CNET también está disponible en español.

Ir a español

Don't show this again

Google has unveiled version 4.1 of its increasingly wunderbar Chrome Web browser. Chrome 4.1 is currently in beta and features a buono new translate feature, which automatically zaps foreign Web pages into something insular rosbifs like us can understand.

We revved up Chrome and took this new feature for a test drive to see how it handled some intense translational action. Along the way we learned that no matter how hard you try, you can't make browsers sound as exciting as cars.

Read on to discover our findings, or find them for yourself by downloading Chrome 4.1 here.

Published:
We headed over to Amazon.de -- a linguistically impenetrable fortress of affordable books and DVDs. When Chrome detects that you're visiting a Web site in a foreign tongue you'll see this drop-down bar appear, asking if you'd like to translate the page. If Chrome has incorrectly guessed the page's language you have the option to change it before translating.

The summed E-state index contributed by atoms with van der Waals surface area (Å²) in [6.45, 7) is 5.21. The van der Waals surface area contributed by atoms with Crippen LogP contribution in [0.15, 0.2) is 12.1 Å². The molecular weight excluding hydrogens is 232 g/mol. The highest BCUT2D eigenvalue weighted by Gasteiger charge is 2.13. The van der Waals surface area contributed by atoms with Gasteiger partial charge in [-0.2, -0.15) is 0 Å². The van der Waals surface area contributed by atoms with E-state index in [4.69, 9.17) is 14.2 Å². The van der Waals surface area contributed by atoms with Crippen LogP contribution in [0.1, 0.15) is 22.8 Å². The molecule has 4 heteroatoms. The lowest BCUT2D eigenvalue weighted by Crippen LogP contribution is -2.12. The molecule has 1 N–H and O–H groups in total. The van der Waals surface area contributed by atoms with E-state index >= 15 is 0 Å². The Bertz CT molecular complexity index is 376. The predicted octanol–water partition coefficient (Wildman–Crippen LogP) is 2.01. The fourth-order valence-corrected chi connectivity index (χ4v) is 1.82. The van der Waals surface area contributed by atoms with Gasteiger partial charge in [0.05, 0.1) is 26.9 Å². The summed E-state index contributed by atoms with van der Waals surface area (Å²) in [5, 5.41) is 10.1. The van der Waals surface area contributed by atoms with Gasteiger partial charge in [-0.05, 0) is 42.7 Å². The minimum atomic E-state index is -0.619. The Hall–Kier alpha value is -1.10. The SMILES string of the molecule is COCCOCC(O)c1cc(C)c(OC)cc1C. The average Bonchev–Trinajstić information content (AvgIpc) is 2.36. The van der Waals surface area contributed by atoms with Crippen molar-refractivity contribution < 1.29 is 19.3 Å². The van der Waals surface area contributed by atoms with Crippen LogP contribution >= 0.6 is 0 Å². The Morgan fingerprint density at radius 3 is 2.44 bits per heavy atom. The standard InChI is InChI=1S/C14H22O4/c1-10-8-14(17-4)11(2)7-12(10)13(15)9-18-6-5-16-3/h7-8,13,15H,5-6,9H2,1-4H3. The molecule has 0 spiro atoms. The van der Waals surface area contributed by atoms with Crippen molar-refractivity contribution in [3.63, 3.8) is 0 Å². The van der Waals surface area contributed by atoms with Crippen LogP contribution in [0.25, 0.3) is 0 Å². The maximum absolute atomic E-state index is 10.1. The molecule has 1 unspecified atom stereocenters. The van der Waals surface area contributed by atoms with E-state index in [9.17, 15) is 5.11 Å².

Published:
Once you hit translate the page springs into legible type. After translation, the drop-down bar hangs around to make sure you're happy with your language choices. As you can see from this review of the film District 9, translations are usually a little inaccurate, and often unintentionally hilarious. Nevertheless, it's no worse than other translation software we've seen, and it's usually possible to at least get the gist of what you're reading. You can check an option to set Chrome to always translate from one language into another. For example, if you find yourself browsing a lot of Spanish Web pages, you can set all Spanish pages to translate into English automatically, saving you a few seconds each time.
Published:
One problem with the translate feature is that it's only able to convert standard text -- here you can see that while most of Samsung's Japanese Web site has been translated, those large buttons remain in Japanese. Any text based in Flash won't translate, and any text that's part of an image will remain in its native language. As many sites use images as links to navigate their sites, this can make finding your way around a foreign site incredibly difficult.
Published:

REVIEW

The most beautiful phone ever has one wildly annoying issue

he Samsung Galaxy S8's fast speeds and fantastic curved screen make it a top phone for 2017, but the annoying fingerprint reader could sour your experience.

Hot Products